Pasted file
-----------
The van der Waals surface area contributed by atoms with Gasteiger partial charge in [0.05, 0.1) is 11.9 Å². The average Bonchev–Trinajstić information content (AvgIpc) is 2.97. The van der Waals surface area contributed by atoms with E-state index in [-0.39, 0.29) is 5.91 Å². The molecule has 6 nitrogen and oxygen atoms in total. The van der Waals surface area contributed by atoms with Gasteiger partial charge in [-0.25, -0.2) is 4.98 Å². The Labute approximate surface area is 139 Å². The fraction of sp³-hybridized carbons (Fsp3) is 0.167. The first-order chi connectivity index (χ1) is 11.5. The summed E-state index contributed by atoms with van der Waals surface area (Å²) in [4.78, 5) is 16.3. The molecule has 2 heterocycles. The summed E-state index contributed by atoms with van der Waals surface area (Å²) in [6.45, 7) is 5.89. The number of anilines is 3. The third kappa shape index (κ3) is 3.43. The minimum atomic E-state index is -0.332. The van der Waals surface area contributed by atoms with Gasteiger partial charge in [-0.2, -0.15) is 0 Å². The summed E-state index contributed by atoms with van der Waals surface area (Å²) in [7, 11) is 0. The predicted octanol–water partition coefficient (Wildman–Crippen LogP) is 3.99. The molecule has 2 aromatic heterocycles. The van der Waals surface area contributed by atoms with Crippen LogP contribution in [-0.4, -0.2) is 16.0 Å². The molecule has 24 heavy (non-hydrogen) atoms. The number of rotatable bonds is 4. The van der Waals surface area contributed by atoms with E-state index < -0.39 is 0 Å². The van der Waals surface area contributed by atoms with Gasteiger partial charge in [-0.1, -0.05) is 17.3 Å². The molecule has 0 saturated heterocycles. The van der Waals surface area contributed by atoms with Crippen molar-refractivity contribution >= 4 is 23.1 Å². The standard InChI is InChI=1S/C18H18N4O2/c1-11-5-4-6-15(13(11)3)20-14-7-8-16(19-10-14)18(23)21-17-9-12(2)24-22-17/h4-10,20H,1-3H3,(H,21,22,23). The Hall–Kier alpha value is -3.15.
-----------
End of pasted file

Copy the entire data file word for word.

The van der Waals surface area contributed by atoms with Gasteiger partial charge in [0.05, 0.1) is 11.9 Å². The average Bonchev–Trinajstić information content (AvgIpc) is 2.97. The van der Waals surface area contributed by atoms with E-state index in [-0.39, 0.29) is 5.91 Å². The molecule has 6 nitrogen and oxygen atoms in total. The van der Waals surface area contributed by atoms with Gasteiger partial charge in [-0.25, -0.2) is 4.98 Å². The Labute approximate surface area is 139 Å². The fraction of sp³-hybridized carbons (Fsp3) is 0.167. The first-order chi connectivity index (χ1) is 11.5. The summed E-state index contributed by atoms with van der Waals surface area (Å²) in [4.78, 5) is 16.3. The molecule has 2 heterocycles. The summed E-state index contributed by atoms with van der Waals surface area (Å²) in [6.45, 7) is 5.89. The number of anilines is 3. The third kappa shape index (κ3) is 3.43. The minimum atomic E-state index is -0.332. The van der Waals surface area contributed by atoms with Gasteiger partial charge in [-0.2, -0.15) is 0 Å². The summed E-state index contributed by atoms with van der Waals surface area (Å²) in [7, 11) is 0. The predicted octanol–water partition coefficient (Wildman–Crippen LogP) is 3.99. The molecule has 2 aromatic heterocycles. The van der Waals surface area contributed by atoms with Crippen LogP contribution in [-0.4, -0.2) is 16.0 Å². The molecule has 24 heavy (non-hydrogen) atoms. The number of rotatable bonds is 4. The van der Waals surface area contributed by atoms with E-state index < -0.39 is 0 Å². The van der Waals surface area contributed by atoms with Gasteiger partial charge in [-0.1, -0.05) is 17.3 Å². The molecule has 0 saturated heterocycles. The van der Waals surface area contributed by atoms with Crippen molar-refractivity contribution >= 4 is 23.1 Å². The standard InChI is InChI=1S/C18H18N4O2/c1-11-5-4-6-15(13(11)3)20-14-7-8-16(19-10-14)18(23)21-17-9-12(2)24-22-17/h4-10,20H,1-3H3,(H,21,22,23). The Hall–Kier alpha value is -3.15.